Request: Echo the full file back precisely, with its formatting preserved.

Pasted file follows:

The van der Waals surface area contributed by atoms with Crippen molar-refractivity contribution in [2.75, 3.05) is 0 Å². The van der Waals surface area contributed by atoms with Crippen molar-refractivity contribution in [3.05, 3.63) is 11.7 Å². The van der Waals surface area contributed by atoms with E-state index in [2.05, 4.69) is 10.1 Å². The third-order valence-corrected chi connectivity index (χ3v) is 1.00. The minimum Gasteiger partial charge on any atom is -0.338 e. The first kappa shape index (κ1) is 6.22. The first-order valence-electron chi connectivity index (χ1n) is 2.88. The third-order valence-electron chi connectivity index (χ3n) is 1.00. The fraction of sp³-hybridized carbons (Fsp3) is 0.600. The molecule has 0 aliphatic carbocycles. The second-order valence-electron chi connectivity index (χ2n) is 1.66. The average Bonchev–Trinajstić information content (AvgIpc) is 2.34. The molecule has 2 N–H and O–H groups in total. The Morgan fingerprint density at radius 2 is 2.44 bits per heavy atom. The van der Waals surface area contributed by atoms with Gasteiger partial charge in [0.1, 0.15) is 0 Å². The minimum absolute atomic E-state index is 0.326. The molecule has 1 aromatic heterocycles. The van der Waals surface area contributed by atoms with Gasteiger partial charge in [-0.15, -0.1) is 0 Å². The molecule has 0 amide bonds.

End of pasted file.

The van der Waals surface area contributed by atoms with Crippen molar-refractivity contribution in [2.75, 3.05) is 0 Å². The van der Waals surface area contributed by atoms with Crippen molar-refractivity contribution in [3.05, 3.63) is 11.7 Å². The van der Waals surface area contributed by atoms with E-state index in [2.05, 4.69) is 10.1 Å². The third-order valence-corrected chi connectivity index (χ3v) is 1.00. The minimum Gasteiger partial charge on any atom is -0.338 e. The first kappa shape index (κ1) is 6.22. The first-order valence-electron chi connectivity index (χ1n) is 2.88. The third-order valence-electron chi connectivity index (χ3n) is 1.00. The fraction of sp³-hybridized carbons (Fsp3) is 0.600. The molecule has 0 aliphatic carbocycles. The second-order valence-electron chi connectivity index (χ2n) is 1.66. The average Bonchev–Trinajstić information content (AvgIpc) is 2.34. The molecule has 2 N–H and O–H groups in total. The Morgan fingerprint density at radius 2 is 2.44 bits per heavy atom. The van der Waals surface area contributed by atoms with Gasteiger partial charge in [0.1, 0.15) is 0 Å². The minimum absolute atomic E-state index is 0.326. The molecule has 1 aromatic heterocycles. The van der Waals surface area contributed by atoms with Gasteiger partial charge in [-0.15, -0.1) is 0 Å². The molecule has 0 amide bonds.